Ports are the entry and egress for seaborne commerce, and defense is a critical part of U.S. supply chain infrastructure. Thus, cyber threats to maritime facilities and assets are a national security concern.

In an attempt to reduce cybersecurity threats, the United States Coast Guard has issued in February a Notice of Proposed Rulemaking to fight potential cyber risks in the shipping industry and prepare mariners with the knowledge to combat them.

Specifically, the Coast Guard proposes to update its maritime security regulations by adding regulations specifically focused on establishing minimum cybersecurity requirements for U.S.-flagged vessels, Outer Continental Shelf facilities, and U.S. facilities subject to the Maritime Transportation Security Act of 2002 regulations.

This proposed rule would help to address current and emerging cybersecurity threats in the marine transportation system.

Before the final rulemaking the Coast Guard will consider all comments and material received from the public participation as essential.

This proposed rule seeks public comments on whether the USCG should use and define the term “reportable cyber incident” to limit cyber incidents that trigger reporting requirements, on whether to use alternative methods of reporting such incidents, and amend the definition of hazardous condition.

The comment period has now expired, as April 22 was the deadline for submissions, and responses will then be considered before final rules are adopted.

The proposed rulemaking on the cybersecurity in the marine transportation system is lengthy, and is based on US Coast Guard’s observation that: “The maritime industry is undergoing a significant transformation that involves increased use of cyber-connected systems. While these systems improve commercial vessel and port facility operations, they also bring a new set of challenges affecting design, operations, safety, security, training, and the workforce.”

Dozens of responses have come in from the maritime industry. The USCG received feedback from the U.S. Waterways Transportation LLC., Maersk Line, RINA Italian Register of Shipping, tug operators, barge firms, and many others expressing their concerns and recommendations.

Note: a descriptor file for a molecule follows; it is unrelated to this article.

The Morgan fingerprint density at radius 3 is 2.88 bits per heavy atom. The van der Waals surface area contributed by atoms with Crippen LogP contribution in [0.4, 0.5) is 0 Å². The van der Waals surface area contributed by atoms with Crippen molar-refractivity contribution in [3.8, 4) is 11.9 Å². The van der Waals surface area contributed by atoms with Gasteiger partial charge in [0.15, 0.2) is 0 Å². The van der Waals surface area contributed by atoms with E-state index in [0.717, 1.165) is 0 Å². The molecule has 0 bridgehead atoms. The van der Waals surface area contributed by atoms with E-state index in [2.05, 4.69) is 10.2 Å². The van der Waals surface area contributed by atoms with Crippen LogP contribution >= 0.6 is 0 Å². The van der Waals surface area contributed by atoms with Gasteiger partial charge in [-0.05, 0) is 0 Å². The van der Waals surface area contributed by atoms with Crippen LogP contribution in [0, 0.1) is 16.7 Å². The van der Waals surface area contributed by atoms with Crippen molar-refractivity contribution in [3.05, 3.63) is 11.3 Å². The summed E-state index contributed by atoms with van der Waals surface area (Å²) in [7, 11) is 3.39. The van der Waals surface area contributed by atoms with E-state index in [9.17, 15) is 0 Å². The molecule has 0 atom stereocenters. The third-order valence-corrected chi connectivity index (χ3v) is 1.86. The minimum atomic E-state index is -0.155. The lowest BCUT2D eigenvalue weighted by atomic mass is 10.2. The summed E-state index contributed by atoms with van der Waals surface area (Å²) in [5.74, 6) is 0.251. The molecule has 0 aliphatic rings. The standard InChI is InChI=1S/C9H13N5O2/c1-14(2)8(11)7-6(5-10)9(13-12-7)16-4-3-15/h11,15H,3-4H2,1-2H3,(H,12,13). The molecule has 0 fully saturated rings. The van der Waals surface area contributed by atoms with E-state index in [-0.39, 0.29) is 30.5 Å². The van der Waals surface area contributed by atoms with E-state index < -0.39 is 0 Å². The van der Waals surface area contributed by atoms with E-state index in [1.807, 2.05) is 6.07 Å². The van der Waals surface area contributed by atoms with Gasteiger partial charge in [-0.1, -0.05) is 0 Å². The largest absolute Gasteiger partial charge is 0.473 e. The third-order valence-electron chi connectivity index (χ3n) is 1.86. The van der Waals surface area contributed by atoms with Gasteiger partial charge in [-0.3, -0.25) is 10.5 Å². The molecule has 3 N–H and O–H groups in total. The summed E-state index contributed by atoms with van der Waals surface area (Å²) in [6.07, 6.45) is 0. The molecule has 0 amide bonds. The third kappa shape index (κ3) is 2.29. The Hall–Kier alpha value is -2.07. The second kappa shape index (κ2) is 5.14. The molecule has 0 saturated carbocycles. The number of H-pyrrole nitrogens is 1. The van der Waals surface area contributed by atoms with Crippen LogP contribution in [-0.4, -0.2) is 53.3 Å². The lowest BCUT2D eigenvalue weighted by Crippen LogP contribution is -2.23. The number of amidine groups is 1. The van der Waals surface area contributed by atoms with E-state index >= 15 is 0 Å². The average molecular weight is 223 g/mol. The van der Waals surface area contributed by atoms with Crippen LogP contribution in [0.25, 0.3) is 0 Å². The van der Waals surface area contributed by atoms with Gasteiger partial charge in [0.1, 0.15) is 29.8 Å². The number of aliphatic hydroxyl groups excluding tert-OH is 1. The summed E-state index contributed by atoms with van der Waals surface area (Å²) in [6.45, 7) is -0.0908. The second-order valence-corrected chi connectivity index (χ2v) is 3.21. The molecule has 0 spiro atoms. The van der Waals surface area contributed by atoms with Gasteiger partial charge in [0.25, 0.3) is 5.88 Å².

In the various responses received, there was also a comment mentioning that the proposed regulations are ‘financially burdensome,’ and ‘impractical in terms of timelines and ultimate implementation.’

However, many companies considered this step as significant toward strengthening security within the marine transportation system.

Maersk Line, Limited offered a commentary on the U.S. Coast Guard’s proposed cybersecurity rule, mentioning that: “We consider this a significant step toward enhancing the cybersecurity posture of this critical infrastructure sector. However, to maximize its impact and feasibility, we recommend further enhancements in the areas of clarity, efficiency, and alignment with existing programs,” the container giant said.

“We believe this can be achieved through clear, standardized, risk-based, and practical measures that leverage existing industry best practices and avoid creating undue burdens.”

In another response, RINA Italian Register of Shipping referred to the pressing need for a unified cyber security framework on board of existing vessels. “We would ask to open a “discussion table” on two primary areas of focus, particularly emphasizing future onboard tests and verifications during Port State Control inspections. RINA, as an IACS society, is actively collaborating with clients to identify critical controls and develop applicable checkpoint lists for tests and verifications to be implemented onboard existing units.”